Energy bosses called before MPs amid price rises

Gas rings
Image caption The recent price rises have led to considerable debate about the costs to households

Bosses from the UK's six biggest energy firms have been called to give evidence to MPs about recent price rises.

The Energy and Climate Change Committee will quiz the bosses on 29 October.

In the past two weeks, three of the "big six" energy firms have announced gas and electricity price rises.

Npower's dual-fuel bills will go up by 10.4% on 1 December, SSE will increase prices by 8.2% from 15 November and British Gas's prices are due to rise by 9.2% on 23 November.

Analysts expect the others - Scottish Power, E.On and EDF - to follow suit by increasing prices.

Scottish Power, which has just been hit with a penalty by regulator Ofgem after sales staff misled customers, said it faced the same cost pressures as competitors and was likely to "move on prices" before the end of the year.


The chairman of the committee of MPs, Sir Robert Smith, said: "The committee has today decided to call in the energy bosses in the context of the latest wave of price increases."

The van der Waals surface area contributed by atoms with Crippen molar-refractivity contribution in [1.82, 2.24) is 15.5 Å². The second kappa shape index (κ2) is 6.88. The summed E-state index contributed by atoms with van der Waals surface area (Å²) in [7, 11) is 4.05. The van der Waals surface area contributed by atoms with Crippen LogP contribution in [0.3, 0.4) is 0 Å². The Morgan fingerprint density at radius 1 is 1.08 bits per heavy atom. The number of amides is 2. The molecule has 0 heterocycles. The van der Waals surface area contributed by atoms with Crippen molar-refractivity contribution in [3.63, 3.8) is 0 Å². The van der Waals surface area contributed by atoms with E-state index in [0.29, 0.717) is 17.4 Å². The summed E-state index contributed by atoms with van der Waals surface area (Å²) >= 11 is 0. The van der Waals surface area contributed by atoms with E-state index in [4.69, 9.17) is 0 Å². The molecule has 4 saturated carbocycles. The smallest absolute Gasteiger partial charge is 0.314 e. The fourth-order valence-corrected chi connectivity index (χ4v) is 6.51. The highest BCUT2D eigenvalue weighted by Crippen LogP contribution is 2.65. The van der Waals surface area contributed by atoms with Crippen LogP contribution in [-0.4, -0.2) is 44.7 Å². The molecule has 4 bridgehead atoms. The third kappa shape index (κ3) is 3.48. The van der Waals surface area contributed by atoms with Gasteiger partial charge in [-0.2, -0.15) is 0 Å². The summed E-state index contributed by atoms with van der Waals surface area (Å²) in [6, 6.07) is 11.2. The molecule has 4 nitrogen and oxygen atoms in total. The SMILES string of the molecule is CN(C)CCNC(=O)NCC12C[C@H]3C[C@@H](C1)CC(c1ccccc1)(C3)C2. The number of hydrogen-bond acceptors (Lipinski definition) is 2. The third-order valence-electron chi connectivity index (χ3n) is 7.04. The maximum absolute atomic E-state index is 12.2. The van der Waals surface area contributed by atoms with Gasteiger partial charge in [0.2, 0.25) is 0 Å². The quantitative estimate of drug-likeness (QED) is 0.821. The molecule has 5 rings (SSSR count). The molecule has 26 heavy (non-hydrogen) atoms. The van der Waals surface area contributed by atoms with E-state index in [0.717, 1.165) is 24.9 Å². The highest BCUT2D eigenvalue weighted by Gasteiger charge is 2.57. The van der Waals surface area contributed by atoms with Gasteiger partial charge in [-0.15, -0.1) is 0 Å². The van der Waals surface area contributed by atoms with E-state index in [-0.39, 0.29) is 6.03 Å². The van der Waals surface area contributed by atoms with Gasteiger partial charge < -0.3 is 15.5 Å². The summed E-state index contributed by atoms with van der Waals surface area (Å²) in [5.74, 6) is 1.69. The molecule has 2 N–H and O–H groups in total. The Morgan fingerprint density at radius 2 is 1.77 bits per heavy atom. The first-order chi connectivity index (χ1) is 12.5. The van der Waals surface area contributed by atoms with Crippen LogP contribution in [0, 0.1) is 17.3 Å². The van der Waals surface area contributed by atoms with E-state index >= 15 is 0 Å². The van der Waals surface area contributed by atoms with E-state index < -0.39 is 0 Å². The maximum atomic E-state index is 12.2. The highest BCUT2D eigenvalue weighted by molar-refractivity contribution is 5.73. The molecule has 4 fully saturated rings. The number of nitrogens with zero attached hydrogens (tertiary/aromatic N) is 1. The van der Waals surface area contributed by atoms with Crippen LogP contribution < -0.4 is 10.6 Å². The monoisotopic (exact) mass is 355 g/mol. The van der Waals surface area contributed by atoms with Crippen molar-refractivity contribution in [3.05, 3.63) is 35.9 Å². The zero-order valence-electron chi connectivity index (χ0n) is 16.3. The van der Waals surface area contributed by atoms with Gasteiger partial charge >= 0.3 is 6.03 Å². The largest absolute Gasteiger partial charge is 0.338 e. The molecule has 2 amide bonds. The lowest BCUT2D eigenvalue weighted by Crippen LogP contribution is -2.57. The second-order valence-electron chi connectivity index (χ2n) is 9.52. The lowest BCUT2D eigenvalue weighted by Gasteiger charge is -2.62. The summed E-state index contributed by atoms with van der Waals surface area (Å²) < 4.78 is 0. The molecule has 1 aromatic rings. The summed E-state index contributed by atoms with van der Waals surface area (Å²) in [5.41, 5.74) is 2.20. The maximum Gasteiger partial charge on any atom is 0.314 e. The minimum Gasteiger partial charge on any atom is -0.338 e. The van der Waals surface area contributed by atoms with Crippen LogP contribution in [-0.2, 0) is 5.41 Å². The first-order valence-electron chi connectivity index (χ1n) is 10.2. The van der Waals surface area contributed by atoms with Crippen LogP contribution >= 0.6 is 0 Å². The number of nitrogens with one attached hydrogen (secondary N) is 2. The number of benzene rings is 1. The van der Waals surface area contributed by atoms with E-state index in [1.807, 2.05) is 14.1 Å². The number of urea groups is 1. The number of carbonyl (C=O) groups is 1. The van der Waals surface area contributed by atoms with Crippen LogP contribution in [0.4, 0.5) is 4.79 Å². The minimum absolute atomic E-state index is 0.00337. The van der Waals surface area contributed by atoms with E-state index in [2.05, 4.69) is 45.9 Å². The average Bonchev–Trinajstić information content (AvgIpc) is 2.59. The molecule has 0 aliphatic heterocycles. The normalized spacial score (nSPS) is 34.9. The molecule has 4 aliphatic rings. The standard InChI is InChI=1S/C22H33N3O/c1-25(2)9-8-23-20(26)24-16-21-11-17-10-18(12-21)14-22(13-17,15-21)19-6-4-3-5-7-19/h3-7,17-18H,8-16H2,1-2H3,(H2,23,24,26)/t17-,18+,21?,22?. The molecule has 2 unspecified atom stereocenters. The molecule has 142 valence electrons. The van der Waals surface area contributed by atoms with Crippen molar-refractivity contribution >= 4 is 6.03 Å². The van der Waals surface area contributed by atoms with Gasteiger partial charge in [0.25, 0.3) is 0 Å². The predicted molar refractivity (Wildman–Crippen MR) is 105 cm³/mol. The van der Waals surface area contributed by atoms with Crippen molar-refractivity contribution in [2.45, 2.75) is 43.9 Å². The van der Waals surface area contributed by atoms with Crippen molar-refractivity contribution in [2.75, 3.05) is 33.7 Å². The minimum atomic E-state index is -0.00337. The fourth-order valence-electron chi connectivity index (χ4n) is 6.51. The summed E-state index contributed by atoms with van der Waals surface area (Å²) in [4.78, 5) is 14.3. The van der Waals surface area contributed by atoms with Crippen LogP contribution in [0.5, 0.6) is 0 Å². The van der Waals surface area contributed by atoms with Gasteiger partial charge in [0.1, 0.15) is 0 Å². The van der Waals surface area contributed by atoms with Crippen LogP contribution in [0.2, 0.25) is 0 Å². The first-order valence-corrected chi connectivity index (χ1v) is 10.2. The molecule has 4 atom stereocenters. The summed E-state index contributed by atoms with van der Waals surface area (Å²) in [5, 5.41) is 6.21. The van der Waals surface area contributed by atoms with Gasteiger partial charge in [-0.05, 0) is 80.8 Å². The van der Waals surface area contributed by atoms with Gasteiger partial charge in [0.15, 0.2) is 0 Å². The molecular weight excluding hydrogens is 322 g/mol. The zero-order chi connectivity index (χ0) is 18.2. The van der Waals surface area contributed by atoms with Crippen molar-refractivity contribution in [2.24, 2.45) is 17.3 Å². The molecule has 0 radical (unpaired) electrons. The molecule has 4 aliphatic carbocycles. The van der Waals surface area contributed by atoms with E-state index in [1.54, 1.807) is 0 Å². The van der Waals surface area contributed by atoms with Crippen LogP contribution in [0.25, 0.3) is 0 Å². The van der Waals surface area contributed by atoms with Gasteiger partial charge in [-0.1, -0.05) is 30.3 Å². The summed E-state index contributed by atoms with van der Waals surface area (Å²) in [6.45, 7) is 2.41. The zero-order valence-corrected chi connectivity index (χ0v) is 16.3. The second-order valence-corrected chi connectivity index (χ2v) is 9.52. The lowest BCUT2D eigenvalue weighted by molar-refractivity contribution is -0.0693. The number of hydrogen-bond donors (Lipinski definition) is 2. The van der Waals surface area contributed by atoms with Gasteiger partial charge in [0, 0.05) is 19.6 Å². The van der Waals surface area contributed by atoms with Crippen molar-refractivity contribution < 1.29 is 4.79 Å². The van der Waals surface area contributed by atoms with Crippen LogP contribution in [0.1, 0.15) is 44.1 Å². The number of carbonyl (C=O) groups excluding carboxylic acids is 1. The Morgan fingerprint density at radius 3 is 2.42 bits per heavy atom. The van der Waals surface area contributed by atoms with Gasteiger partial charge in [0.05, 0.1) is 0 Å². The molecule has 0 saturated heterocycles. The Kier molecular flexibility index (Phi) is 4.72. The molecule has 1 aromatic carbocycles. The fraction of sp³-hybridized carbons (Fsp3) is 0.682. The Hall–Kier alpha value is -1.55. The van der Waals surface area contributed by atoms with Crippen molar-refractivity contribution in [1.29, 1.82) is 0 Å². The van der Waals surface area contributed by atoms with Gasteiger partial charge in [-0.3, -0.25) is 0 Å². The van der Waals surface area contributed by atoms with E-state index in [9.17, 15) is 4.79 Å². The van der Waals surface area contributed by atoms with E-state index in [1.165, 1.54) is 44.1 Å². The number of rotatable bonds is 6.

The committee said the session would examine the "reasons and justification" behind recent price rises, the difference of pricing policies between the firms, and how "the transparency of energy company profits can be improved".

The energy companies have argued that the price rises were the result of higher wholesale costs, increased costs in delivering energy to customers' homes, and the effect of the levy charged to companies to fund environmental measures.

The recent energy price increases have coincided with considerable political debate about the cost of gas and electricity to households.

Labour leader Ed Miliband has pledged a price freeze for 20 months if his party wins the next election. But Prime Minister David Cameron has branded Mr Miliband's price freeze plan a "con", saying that he does not have control over the worldwide price of gas.

Meanwhile, former prime minister Sir John Major has called for a windfall tax on the profits of the UK's top energy firms.

Related Internet links

The BBC is not responsible for the content of external Internet sites